Akin wants forgiveness

By John BeaudoinAugust 21, 2012 

I’m not a Bible-thumper, whatever that is. Come to think of it, I’ve never seen anyone thumping a Bible.

Growing up in the Catholic Church, there’s not much pomp and circumstance to our Mass routine. We do the Catholic calisthenics – sit, stand, kneel – get our communion and get out by kickoff (this only applies in the autumn of course).

But I did learn a thing or two along the way. I know most of the Ten Commandants, I used to be able to recite the Beatitudes and I always enjoyed hearing the lengthy list of Saints we were honoring at Mass. Rarely did my namesake, St. John Francis Regis, get a shout out, though.

Still, the underlying theme of my spiritual upbringing was forgiveness. I am sure the Bible is pretty clear about it, too.

The problem is, when you spout pure and unadulterated ignorance as Todd Akin did recently, forgiveness is really the last thing on people’s minds.

It doesn’t mean they will not get there eventually. It means you need to take some time to reflect on what you did or said before you are ready to ask for and receive it.

Akin jumps into the realm of forgiveness almost as haphazardly as he discusses “legitimate rape” and pregnancy.

Akin’s comments were so treacherous to women, his immediate call to forgive rings incredibly shallow. There is no way he’s taken the time to think about the damage he did or how incredibly dense he sounded.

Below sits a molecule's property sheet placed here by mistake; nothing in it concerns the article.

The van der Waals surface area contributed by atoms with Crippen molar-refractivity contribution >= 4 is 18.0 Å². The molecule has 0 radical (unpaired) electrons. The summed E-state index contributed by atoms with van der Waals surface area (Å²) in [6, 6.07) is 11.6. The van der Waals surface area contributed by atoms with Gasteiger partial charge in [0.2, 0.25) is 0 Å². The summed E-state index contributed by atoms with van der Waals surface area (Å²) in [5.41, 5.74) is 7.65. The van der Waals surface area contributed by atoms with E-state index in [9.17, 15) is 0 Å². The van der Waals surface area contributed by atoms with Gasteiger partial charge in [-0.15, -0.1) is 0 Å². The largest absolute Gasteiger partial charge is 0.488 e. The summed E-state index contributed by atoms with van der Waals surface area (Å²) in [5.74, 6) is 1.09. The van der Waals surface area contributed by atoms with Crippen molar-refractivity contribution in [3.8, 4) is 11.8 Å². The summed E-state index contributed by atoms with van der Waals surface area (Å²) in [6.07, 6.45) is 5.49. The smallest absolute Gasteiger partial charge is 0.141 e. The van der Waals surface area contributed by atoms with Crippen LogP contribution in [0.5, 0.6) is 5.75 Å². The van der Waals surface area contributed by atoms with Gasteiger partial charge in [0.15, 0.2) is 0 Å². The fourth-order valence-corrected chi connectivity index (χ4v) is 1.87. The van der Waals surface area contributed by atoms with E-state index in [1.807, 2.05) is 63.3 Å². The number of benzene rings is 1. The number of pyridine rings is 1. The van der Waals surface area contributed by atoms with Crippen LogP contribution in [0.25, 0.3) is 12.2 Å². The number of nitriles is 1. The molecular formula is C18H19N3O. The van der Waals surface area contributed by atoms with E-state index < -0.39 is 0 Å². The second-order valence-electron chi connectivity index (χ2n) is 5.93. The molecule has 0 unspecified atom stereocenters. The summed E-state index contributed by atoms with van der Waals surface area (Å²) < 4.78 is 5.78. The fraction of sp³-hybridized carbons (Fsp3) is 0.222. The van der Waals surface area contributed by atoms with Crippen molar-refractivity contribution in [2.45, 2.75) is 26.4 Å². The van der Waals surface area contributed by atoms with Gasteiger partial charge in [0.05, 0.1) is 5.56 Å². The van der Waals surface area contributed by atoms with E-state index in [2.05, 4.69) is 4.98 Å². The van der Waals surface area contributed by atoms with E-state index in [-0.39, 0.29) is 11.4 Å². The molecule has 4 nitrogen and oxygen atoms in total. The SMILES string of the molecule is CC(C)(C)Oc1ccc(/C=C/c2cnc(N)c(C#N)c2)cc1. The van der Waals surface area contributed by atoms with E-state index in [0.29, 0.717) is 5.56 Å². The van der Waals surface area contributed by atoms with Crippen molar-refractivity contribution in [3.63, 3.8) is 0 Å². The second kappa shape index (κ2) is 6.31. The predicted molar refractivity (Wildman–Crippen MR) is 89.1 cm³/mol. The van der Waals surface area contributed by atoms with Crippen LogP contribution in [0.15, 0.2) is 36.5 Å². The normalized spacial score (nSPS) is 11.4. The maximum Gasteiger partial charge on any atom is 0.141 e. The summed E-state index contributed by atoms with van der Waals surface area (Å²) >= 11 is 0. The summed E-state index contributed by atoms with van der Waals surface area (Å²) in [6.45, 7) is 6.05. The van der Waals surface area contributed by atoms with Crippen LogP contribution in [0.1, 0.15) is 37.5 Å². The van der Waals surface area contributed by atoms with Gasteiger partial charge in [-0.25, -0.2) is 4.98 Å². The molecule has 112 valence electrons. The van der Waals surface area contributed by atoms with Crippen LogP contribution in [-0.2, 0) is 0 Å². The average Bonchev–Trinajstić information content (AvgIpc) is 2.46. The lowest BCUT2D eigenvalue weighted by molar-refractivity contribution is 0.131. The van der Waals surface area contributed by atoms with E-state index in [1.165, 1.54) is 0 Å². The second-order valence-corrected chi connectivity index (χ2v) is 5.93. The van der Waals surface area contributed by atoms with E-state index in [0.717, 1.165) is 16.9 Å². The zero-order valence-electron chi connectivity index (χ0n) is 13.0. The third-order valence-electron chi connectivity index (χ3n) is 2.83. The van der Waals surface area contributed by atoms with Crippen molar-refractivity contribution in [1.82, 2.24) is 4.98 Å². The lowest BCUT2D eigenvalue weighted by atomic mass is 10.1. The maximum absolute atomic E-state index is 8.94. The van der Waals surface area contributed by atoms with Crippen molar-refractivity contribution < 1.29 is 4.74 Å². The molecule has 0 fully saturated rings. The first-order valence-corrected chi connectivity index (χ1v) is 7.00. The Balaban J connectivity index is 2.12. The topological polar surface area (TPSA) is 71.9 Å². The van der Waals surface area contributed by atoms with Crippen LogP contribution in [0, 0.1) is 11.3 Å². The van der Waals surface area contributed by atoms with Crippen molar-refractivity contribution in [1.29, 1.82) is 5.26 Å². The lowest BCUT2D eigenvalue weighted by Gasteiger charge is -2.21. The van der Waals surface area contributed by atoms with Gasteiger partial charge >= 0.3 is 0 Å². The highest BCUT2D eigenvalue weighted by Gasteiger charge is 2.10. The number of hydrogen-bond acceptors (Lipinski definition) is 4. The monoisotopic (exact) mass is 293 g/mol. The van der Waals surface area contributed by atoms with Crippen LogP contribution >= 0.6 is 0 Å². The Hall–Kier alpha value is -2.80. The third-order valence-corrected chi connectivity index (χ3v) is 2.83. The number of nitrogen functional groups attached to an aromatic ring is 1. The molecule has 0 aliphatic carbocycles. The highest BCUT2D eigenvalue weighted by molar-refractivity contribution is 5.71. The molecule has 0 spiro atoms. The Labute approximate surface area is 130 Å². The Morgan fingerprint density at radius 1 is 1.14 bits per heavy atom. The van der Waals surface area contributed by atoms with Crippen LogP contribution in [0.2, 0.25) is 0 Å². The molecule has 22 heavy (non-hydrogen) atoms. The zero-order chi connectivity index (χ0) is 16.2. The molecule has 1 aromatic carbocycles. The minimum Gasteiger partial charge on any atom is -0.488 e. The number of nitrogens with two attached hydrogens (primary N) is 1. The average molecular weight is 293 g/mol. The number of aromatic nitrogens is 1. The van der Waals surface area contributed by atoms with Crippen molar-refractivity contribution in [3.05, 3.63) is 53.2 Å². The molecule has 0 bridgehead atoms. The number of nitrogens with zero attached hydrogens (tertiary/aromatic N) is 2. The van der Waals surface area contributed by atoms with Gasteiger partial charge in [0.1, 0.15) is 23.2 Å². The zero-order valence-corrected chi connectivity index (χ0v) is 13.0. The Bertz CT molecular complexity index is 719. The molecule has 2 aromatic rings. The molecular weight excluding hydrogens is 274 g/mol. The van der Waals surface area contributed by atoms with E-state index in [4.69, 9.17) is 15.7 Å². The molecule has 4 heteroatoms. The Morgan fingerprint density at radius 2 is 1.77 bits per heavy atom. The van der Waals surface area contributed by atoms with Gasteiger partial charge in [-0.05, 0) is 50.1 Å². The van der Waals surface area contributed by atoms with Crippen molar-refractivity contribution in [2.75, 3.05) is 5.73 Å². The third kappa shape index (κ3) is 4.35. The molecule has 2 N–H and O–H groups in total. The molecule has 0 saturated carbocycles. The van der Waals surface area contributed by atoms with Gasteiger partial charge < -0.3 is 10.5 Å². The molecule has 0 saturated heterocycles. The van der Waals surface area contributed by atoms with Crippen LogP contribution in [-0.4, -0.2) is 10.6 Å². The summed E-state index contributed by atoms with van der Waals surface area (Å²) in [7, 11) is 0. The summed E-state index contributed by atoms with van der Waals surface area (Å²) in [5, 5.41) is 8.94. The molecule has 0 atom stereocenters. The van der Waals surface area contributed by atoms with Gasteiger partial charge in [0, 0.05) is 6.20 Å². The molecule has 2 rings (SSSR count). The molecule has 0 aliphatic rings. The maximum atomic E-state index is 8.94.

Unfortunately, some people saw this coming. Akin is extreme and is as inflexible as any politician I have ever seen.

Maybe that’s why the Democrats wanted to see him come out the victor in the primary.

Wisely, Claire McCaskill has avoided much of the spotlight during this fiasco.

But Akin’s handlers don’t seem to be nearly as wise.

If true forgiveness comes after some self-evaluation, then Akin clearly didn’t bother to take the time to accomplish that.

Therefore, his rushed initial words are only dwarfed by his inability to slow down and assess the situation.

Not only should he step aside from the party nomination to represent Missouri in the U.S. Senate, Akin should go volunteer at a rape crisis center for a few days.

Because the national audience shouldn’t be his goal right now; he needs to ask forgiveness away from a camera and to people he doesn’t even know.

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